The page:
If the locker rooms were used by the team on the ice when the next group shows up, the arriving players spread themselves amongst chairs outside the boards on the north and west sides. Because Campion allows no spectators for practices or games, the bleachers have been rolled back for more open areas.

“Everyone’s been really good about complying,” said Tucker Garrity-Hanchett, a Campion employee and the Hanover girls hockey team’s goaltending coach. “We’ve been up front about ‘This is what you need to do if you want to play hockey this winter’ and they’ve gone along with it.”

That leaves parents to wrestle with watching games only on live stream video when available. 

“I’m going to need therapy after this season,” said Mark Cromwell, whose son Toby is a junior goaltender for the Raiders. “I’ve always been able to watch him play in person.”

Campion’s lobby door was unlocked as Hanover girls players, their practice finished, exited through doors on the building’s far side and began to appear in the parking lot. The Lebanon boys entered at the same time and 10 minutes later, an attendant appeared and cleaned the push bars and handles on the doors leading into the lobby and beyond.

“I think we’ve done the best job we can with all the rules that are in place,” Hanchett-Garrity said.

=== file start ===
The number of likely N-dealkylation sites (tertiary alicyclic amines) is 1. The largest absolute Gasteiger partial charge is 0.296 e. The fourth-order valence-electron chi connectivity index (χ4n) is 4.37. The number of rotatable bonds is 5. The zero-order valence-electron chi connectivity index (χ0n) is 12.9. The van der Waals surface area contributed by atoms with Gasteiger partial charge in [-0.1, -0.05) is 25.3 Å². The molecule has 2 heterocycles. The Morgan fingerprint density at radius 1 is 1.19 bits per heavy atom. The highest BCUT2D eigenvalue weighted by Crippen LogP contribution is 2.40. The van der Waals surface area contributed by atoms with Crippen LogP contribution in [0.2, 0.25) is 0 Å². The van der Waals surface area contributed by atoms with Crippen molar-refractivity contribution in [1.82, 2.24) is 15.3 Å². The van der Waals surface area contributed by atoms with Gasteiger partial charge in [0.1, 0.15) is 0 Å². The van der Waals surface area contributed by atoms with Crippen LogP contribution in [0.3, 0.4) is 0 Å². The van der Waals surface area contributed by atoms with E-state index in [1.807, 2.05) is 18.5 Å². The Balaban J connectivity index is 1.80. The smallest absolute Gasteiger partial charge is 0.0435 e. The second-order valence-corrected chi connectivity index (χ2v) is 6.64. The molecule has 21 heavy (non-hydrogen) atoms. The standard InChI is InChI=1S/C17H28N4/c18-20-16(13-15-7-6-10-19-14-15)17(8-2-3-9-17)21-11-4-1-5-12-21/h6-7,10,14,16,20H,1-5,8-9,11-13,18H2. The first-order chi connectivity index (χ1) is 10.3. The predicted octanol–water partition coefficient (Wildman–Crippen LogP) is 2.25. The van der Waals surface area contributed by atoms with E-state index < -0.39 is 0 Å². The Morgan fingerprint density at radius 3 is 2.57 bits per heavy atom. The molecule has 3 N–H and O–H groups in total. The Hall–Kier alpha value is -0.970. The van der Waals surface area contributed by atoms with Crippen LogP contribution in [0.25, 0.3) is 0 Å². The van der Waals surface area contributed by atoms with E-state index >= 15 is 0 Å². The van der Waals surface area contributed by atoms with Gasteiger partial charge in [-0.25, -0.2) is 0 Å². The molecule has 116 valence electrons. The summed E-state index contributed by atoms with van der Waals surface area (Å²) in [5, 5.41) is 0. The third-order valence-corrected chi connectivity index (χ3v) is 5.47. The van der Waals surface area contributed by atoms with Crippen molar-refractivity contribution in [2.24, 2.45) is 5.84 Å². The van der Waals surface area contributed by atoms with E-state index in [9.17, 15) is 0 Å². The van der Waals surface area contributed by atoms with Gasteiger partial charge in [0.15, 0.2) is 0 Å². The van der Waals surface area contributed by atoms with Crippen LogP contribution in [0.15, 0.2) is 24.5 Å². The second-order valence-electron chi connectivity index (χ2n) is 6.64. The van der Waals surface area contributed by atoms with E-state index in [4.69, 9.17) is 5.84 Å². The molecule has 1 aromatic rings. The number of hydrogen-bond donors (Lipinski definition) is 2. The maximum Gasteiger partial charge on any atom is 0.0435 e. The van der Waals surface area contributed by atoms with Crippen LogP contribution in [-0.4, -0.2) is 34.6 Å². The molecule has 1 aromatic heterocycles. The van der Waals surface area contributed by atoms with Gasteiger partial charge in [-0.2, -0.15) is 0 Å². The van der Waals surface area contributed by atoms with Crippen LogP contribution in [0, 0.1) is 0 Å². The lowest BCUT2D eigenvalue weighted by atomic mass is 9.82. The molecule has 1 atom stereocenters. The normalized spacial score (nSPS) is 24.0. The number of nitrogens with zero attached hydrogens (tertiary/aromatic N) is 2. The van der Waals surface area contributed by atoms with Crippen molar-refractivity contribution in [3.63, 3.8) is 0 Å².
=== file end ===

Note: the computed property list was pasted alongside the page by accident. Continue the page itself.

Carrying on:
Notes: Toby Cromwell, drafted earlier this year by the Quebec Major Junior League’s Shawinigan Cataractes, said the franchise holds his rights for three years and didn’t need him for the current season. That’s good, because traveling to Canada would have required at least two weeks of quarantine and specific permission from the Canadian government. Cromwell has instead been playing for the Avalanche club team based out of Hooksett this fall… The QMJHL this week suspended play until at least Jan. 3 because of Covid-19 issues… Lebanon junior defenseman Luke Greene jogged out of Campion after practice wearing just his hockey shorts, turned on his car and its heater, then jogged back inside to finish getting changed… Damren usually has his players at the rink 75 minutes early to stretch and warm up and discuss drills and tactics. The coach may now resort to Google Meet sessions, but is wary of overloading his charges, who are already dealing with plenty of academic work online… Lebanon’s tentative boys hockey schedule features 12 games, four of them against Berlin. Damren said the season is slated to end Feb. 27 and he does not believe it will be extended in the event of postponements… As in past seasons, volunteers will be needed to staff the clock, public-address system and the penalty boxes for Raiders games, so that might be a way for some parents to see their kids play in person… Caitlin Slider, a standout on the Hartford High girls hockey team as a freshman last season, is repeating the ninth grade and playing at the Holderness (N.H.) School this winter. The Bulls are part of the Lakes Region League, which offers enhanced streaming broadcasts of its members’ hockey games, complete with graphics, announcers and multiple camera angles.

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Lebanon High assistant boys hockey coach Brad Whitaker.